A report recently came out looking at trends in the medical literature regarding LGBT people. This is a meta-analysis (i.e., it is an article summarizing the original research of others – it is a secondary source) that looked at articles from 1950-2007.
- Estimations of percentage of the population that is LGBT ranges from 2 to 10%, depending on the survey. In the United States, this should be between 6 and 30.4 million people.
- Lesbians have a higher risk for breast and gynecological cancers. Gay men are at higher risk for anal cancer. We don’t know if these are because of genetics (homosexuality may have a genetic root), sexual practices, or culture.
- You can continue reading to understand the biggest barrier to health care for LGBT patients is stigmatization by health care providers, because of poor education and training: “Providers as a whole need to better understand the distinct difference between LGBT status and persons with ‘high risk’ sexual behaviors.” (pg 166)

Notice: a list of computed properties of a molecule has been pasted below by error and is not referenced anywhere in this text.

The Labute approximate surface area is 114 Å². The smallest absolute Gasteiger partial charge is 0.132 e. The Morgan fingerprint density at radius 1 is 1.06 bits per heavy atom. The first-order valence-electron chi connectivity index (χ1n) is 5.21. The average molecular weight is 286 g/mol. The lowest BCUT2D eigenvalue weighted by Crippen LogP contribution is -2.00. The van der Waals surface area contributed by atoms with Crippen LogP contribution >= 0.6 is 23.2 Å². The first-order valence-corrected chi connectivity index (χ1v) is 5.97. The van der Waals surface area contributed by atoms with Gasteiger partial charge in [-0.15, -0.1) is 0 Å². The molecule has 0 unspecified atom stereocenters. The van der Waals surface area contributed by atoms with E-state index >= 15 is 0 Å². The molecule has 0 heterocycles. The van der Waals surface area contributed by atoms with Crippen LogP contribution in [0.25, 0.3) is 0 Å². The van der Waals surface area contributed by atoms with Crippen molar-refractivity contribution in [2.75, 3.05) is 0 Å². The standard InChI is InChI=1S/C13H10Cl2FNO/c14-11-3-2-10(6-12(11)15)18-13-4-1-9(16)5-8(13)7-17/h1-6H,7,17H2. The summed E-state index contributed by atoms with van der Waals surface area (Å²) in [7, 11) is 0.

- There is an overemphasis in the literature on sexual behavior-related topics. About 1/3rd of all papers published about LGBT people are about HIV, AIDS, STIs, and other related illnesses. This is by far the biggest group of papers. About 13% of papers are about mental health issues, and another 12% are stigmatizing articles about the causes and treatment of homosexuality. All other topics are covered by less than 9% of papers. For example, only 3.28% of papers deal with patient-health care provider interactions, and 2.66% deal with transsexual issues. This overemphasis means that we don’t have enough information about other illnesses that affect LGBT people.
- Some research specifically excludes LGBT people with no clear explanation or reasoning behind it. This is actually against NIH research policy – populations canNOT be excluded without reason.
Snyder, J. E. (2011). Trend Analysis of Medical Publications About LGBT Persons: 1950-2007. Journal of Homosexuality, 58: 164-188.